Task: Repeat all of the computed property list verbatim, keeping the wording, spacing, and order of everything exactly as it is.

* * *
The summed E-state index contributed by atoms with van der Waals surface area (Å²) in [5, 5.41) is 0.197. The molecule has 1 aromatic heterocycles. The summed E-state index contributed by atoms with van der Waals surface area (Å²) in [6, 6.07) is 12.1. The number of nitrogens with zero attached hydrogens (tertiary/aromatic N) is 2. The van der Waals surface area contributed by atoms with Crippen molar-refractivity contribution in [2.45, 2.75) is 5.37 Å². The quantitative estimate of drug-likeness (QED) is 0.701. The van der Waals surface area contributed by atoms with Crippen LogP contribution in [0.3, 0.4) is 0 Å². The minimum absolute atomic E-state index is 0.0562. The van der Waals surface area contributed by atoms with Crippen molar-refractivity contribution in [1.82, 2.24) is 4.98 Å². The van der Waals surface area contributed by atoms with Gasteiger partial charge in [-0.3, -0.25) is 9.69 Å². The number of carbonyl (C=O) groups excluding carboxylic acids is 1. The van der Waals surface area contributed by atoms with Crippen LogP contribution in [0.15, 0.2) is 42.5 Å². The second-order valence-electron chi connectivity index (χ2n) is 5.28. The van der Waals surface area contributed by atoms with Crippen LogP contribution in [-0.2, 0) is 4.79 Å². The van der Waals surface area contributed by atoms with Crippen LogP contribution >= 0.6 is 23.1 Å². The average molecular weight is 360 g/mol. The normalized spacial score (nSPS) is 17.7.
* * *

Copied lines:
The summed E-state index contributed by atoms with van der Waals surface area (Å²) in [5, 5.41) is 0.197. The molecule has 1 aromatic heterocycles. The summed E-state index contributed by atoms with van der Waals surface area (Å²) in [6, 6.07) is 12.1. The number of nitrogens with zero attached hydrogens (tertiary/aromatic N) is 2. The van der Waals surface area contributed by atoms with Crippen molar-refractivity contribution in [2.45, 2.75) is 5.37 Å². The quantitative estimate of drug-likeness (QED) is 0.701. The van der Waals surface area contributed by atoms with Crippen LogP contribution in [0.3, 0.4) is 0 Å². The minimum absolute atomic E-state index is 0.0562. The van der Waals surface area contributed by atoms with Crippen molar-refractivity contribution in [1.82, 2.24) is 4.98 Å². The van der Waals surface area contributed by atoms with Gasteiger partial charge in [-0.3, -0.25) is 9.69 Å². The number of carbonyl (C=O) groups excluding carboxylic acids is 1. The van der Waals surface area contributed by atoms with Crippen LogP contribution in [0.15, 0.2) is 42.5 Å². The second-order valence-electron chi connectivity index (χ2n) is 5.28. The van der Waals surface area contributed by atoms with Crippen LogP contribution in [-0.2, 0) is 4.79 Å². The van der Waals surface area contributed by atoms with Crippen LogP contribution >= 0.6 is 23.1 Å². The average molecular weight is 360 g/mol. The normalized spacial score (nSPS) is 17.7.